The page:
So, I called 5 in favor of Bush, 1 iffy, 1 no opinion, and 3 bush oversteps. Note, these are all in relation to new laws which didn't have decades of case law and enforcement provisions backing them up. In this case we're talking about long established federal law which the Obama administration is deciding to not enforce and in so doing is creating an unequal protection under law (some dealers are free and clear and others aren't).

So how about not deflecting from the topic? Put the microscope on Obama and Holder, instead of Bush, for a change.
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Re: DEA to halt medical marijuana raids

PostBy: Devil505 On: Mon Mar 02, 2009 8:46 pm

pvolcko wrote:So how about not deflecting from the topic? Put the microscope on Obama and Holder, instead of Bush, for a change.


I'll read your long, thoughtful response when I have some time later Paul as I'm going to shake down my TLC right now. I just wanted to jump in quickly & make my basic point which is that what you call deflection is actually the very point of this whole discussion, which is:
Hypocrisy of Anti-Obama Republicans who have SUDDENLY found their fiscal responsibility (after 8 long years of having NONE) & SUDDENLY rail against "Executive Fiat" after having no problems with a Republican President "Thumbing his nose" at the Congress & the people & playing "KING" for 8 long years.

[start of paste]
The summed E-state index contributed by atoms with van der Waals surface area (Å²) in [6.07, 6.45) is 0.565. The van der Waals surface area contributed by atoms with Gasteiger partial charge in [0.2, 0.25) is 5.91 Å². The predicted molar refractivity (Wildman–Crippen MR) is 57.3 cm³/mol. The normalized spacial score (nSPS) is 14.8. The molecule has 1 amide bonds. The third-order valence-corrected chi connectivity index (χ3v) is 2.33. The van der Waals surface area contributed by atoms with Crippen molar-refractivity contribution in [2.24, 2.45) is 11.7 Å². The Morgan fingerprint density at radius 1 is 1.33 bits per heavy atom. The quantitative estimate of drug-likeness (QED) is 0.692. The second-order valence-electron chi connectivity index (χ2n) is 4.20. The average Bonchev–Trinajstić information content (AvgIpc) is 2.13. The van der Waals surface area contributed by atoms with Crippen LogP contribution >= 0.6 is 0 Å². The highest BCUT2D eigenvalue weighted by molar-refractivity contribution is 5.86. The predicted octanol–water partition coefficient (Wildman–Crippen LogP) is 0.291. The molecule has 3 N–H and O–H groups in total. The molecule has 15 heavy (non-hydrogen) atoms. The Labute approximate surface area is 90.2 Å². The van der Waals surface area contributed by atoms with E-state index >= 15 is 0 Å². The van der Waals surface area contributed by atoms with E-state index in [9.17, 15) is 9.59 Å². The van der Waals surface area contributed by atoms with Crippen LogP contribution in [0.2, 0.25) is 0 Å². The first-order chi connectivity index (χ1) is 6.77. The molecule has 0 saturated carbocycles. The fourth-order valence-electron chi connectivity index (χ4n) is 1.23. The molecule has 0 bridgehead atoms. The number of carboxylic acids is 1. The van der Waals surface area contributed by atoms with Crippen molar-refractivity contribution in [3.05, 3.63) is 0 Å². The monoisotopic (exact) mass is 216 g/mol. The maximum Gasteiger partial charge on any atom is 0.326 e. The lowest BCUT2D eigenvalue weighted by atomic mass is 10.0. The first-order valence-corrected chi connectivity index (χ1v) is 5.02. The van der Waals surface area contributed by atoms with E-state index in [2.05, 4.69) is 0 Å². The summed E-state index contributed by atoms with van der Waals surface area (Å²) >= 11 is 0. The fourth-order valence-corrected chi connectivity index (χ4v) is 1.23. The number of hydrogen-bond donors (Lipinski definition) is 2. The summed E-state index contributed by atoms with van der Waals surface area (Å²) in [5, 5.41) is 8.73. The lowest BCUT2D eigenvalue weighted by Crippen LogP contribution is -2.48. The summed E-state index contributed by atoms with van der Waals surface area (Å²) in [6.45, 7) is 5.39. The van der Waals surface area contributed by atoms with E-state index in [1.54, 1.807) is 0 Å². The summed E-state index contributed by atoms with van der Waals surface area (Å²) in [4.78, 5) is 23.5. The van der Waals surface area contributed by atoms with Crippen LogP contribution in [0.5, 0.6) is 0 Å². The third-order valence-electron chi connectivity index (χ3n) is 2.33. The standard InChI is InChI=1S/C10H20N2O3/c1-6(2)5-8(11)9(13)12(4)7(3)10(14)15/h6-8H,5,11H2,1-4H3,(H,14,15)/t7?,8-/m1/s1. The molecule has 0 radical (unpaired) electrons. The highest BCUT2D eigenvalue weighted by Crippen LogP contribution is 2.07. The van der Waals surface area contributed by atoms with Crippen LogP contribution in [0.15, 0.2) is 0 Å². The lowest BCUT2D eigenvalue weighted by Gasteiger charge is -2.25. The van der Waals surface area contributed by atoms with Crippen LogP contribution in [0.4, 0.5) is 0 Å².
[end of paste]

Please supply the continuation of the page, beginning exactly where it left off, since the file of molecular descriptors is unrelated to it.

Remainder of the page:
Now, all you can cling to is President Obama's promise of change (from Bush policies) & try to twist that into a promise of change from all prior administration's policies (including successful Democratic ones like Clinton), which is simply an obvious attempt at deception & one that was strongly rejected last November by the voters.
You accusation that I am "Deflecting" is, (in actuality) an obvious attempt to deflect YOUR hypocrisy on this new found outrage you have voiced.,

I am not rehashing the Bush years, but merely pointing out the hypocrisy (mentioned above) of suddenly being outraged at a Democrat, where no such outrage was voiced before when Republicans were in control.

I'll return to be more specific, but that is my main point & I would still love to see links where you voiced righteous indignation at Republican "Executive Fiat" decision in the past. Without such earlier posts, any honest reader of your current outrage would just chalk it up to abject partisanship in that it's only a problem (ruling by Executive Fiat) when done by a President you disagree with.
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Re: DEA to halt medical marijuana raids

PostBy: stockingfull On: Mon Mar 02, 2009 8:50 pm

Good thread.